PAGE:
SkyTap invites users to dip a toe into big data

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Infrastructure-as-a-service provider SkyTap is inviting customers to try out big data for free, with a new offering of Cloudera's Hadoop distribution.

While big data is all the buzz these days, it's actually difficult for businesses to learn and experiment with it, said Brett Goodwin, vice president of marketing and business development for SkyTap. That's because software like Hadoop that enables the processing of large amounts of data requires large compute clusters and can be complex to configure and network, he said.

[Feds look to big data to position 'government as a platform' and RSA betting its future on big data]

SkyTap is hoping to make it easier for customers to test big data by adding the latest Cloudera Hadoop implementation to its library. Customers can set up virtual clusters as big as 50 nodes for free. They can also take advantage of SkyTap's multi-VPN connectivity offering to connect back to the corporate network.

SkyTap is inviting customers to dip a toe into big data

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Setting up the cluster is pretty easy through the user's SkyTap dashboard. Customers can start with three nodes and add single compute nodes up to 50. Users can get into the Cloudera Web UI to manage the cluster and can share the cluster easily via a unique URL.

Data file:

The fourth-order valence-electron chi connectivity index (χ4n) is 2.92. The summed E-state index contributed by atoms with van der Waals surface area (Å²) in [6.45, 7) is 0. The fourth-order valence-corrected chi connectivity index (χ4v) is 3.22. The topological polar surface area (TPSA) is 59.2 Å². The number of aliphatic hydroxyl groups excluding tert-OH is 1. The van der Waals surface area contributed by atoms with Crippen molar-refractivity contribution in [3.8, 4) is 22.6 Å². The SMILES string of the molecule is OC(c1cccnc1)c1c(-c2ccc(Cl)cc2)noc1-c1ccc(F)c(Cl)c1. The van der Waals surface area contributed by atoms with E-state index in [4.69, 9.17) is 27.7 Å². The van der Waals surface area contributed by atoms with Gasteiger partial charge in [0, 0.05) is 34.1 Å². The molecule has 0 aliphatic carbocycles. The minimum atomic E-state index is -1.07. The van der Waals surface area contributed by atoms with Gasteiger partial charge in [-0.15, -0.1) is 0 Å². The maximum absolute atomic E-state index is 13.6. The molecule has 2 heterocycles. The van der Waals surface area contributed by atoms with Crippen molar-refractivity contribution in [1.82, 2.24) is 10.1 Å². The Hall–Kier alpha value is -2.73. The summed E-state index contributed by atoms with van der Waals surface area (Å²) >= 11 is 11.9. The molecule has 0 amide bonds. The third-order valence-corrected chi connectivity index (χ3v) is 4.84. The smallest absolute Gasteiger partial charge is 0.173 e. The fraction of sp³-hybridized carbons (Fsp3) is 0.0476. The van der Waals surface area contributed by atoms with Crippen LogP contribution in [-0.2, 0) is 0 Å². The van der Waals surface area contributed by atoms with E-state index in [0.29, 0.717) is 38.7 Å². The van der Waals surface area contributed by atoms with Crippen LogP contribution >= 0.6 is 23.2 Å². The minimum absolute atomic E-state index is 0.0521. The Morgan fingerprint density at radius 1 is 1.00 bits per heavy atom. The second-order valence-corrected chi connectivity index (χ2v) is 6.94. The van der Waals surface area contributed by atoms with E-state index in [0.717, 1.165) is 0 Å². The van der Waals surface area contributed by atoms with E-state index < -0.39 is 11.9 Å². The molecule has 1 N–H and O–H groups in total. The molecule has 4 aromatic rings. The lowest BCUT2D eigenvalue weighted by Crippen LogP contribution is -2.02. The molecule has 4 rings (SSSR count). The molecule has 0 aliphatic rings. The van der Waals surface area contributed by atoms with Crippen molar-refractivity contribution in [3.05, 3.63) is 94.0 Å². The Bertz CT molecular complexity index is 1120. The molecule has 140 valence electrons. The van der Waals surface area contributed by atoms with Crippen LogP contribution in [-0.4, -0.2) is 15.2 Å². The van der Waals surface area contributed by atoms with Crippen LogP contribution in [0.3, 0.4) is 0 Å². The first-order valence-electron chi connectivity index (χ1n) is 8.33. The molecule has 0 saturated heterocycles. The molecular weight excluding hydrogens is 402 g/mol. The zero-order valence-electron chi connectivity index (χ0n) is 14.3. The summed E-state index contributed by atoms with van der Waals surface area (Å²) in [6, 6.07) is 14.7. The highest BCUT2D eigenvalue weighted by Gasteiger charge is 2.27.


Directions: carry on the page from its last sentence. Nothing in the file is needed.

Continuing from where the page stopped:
Goodwin expects the predominant use case will be prototyping and testing. Once users verify their implementation works, they'll move it into their production implementation or, if they don't have one, build a production Hadoop cluster.

"If you're going to run Hadoop in production, you aren't running it with a virtualization layer. Hadoop clusters are all about performance. They're running on bare metal," he said.

Even companies that have already implemented big data internally might be interested in SkyTap's offer, he said. Companies often don't want to do test and dev on a production system. "They want to make sure the new stuff is validated, that it will work, and then roll it into production," he said.

SkyTap chose the Cloudera distribution because it has the greatest adoption among Hadoop distributions, he said. If customers want additional distributions, SkyTap may add them.

Read more of Nancy Gohring's "To the Cloud" blog and follow the latest IT news at ITworld. Follow Nancy on Twitter at @ngohring. For the latest IT news, analysis and how-tos, follow ITworld on Twitter and Facebook.

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